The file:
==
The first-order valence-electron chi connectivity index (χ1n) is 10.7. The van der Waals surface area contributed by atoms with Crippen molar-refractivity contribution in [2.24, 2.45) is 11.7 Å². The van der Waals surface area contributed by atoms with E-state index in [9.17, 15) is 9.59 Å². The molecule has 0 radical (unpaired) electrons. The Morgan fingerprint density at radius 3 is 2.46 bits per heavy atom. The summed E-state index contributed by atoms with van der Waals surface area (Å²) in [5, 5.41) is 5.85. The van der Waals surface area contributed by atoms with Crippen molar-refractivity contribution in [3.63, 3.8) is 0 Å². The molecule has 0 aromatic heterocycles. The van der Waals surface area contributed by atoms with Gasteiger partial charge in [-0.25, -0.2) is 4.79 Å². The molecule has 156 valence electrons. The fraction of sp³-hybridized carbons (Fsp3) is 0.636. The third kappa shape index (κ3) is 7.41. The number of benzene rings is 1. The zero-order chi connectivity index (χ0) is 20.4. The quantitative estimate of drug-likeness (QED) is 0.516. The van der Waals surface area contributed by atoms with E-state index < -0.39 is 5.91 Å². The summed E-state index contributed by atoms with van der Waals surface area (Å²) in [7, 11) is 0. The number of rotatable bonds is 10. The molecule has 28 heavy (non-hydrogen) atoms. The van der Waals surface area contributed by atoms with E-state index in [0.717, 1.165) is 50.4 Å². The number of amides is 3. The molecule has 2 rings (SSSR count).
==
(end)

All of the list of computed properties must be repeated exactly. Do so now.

The first-order valence-electron chi connectivity index (χ1n) is 10.7. The van der Waals surface area contributed by atoms with Crippen molar-refractivity contribution in [2.24, 2.45) is 11.7 Å². The van der Waals surface area contributed by atoms with E-state index in [9.17, 15) is 9.59 Å². The molecule has 0 radical (unpaired) electrons. The Morgan fingerprint density at radius 3 is 2.46 bits per heavy atom. The summed E-state index contributed by atoms with van der Waals surface area (Å²) in [5, 5.41) is 5.85. The van der Waals surface area contributed by atoms with Crippen molar-refractivity contribution in [3.63, 3.8) is 0 Å². The molecule has 0 aromatic heterocycles. The van der Waals surface area contributed by atoms with Gasteiger partial charge in [-0.25, -0.2) is 4.79 Å². The molecule has 156 valence electrons. The fraction of sp³-hybridized carbons (Fsp3) is 0.636. The third kappa shape index (κ3) is 7.41. The number of benzene rings is 1. The zero-order chi connectivity index (χ0) is 20.4. The quantitative estimate of drug-likeness (QED) is 0.516. The van der Waals surface area contributed by atoms with E-state index < -0.39 is 5.91 Å². The summed E-state index contributed by atoms with van der Waals surface area (Å²) in [7, 11) is 0. The number of rotatable bonds is 10. The molecule has 28 heavy (non-hydrogen) atoms. The van der Waals surface area contributed by atoms with E-state index in [0.717, 1.165) is 50.4 Å². The number of amides is 3. The molecule has 2 rings (SSSR count).